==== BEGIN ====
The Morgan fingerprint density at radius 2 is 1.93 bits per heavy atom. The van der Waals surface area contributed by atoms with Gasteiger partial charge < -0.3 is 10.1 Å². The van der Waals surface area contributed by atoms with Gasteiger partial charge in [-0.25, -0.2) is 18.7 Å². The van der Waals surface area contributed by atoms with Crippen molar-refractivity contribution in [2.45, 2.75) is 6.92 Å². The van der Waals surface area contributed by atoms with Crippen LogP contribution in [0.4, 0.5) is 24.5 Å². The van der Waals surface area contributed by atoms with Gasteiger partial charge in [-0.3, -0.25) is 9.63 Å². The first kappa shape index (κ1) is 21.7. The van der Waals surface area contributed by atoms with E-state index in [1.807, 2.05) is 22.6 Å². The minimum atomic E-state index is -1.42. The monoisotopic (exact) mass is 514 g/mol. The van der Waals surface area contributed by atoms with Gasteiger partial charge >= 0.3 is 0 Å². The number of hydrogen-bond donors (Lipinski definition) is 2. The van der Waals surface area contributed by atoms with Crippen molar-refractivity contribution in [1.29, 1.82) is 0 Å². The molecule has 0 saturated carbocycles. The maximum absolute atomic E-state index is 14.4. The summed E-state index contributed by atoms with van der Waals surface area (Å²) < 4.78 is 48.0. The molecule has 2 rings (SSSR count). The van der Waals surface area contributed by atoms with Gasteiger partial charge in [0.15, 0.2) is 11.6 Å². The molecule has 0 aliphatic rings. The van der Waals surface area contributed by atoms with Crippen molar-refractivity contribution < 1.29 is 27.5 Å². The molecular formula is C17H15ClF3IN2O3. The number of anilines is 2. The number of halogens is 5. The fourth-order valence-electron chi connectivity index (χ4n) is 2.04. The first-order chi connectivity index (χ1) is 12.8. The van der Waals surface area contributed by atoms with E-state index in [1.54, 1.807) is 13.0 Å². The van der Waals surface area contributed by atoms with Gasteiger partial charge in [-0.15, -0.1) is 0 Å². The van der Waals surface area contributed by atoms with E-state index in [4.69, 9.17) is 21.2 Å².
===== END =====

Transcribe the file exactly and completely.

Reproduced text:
The Morgan fingerprint density at radius 2 is 1.93 bits per heavy atom. The van der Waals surface area contributed by atoms with Gasteiger partial charge < -0.3 is 10.1 Å². The van der Waals surface area contributed by atoms with Gasteiger partial charge in [-0.25, -0.2) is 18.7 Å². The van der Waals surface area contributed by atoms with Crippen molar-refractivity contribution in [2.45, 2.75) is 6.92 Å². The van der Waals surface area contributed by atoms with Crippen LogP contribution in [0.4, 0.5) is 24.5 Å². The van der Waals surface area contributed by atoms with Gasteiger partial charge in [-0.3, -0.25) is 9.63 Å². The first kappa shape index (κ1) is 21.7. The van der Waals surface area contributed by atoms with E-state index in [1.807, 2.05) is 22.6 Å². The minimum atomic E-state index is -1.42. The monoisotopic (exact) mass is 514 g/mol. The van der Waals surface area contributed by atoms with Gasteiger partial charge >= 0.3 is 0 Å². The number of hydrogen-bond donors (Lipinski definition) is 2. The van der Waals surface area contributed by atoms with Crippen molar-refractivity contribution in [1.29, 1.82) is 0 Å². The molecule has 0 saturated carbocycles. The maximum absolute atomic E-state index is 14.4. The summed E-state index contributed by atoms with van der Waals surface area (Å²) < 4.78 is 48.0. The molecule has 2 rings (SSSR count). The van der Waals surface area contributed by atoms with Gasteiger partial charge in [0.15, 0.2) is 11.6 Å². The molecule has 0 aliphatic rings. The van der Waals surface area contributed by atoms with Crippen molar-refractivity contribution < 1.29 is 27.5 Å². The molecular formula is C17H15ClF3IN2O3. The number of anilines is 2. The number of halogens is 5. The fourth-order valence-electron chi connectivity index (χ4n) is 2.04. The first-order chi connectivity index (χ1) is 12.8. The van der Waals surface area contributed by atoms with E-state index in [1.54, 1.807) is 13.0 Å². The van der Waals surface area contributed by atoms with Gasteiger partial charge in [-0.15, -0.1) is 0 Å². The van der Waals surface area contributed by atoms with E-state index in [4.69, 9.17) is 21.2 Å².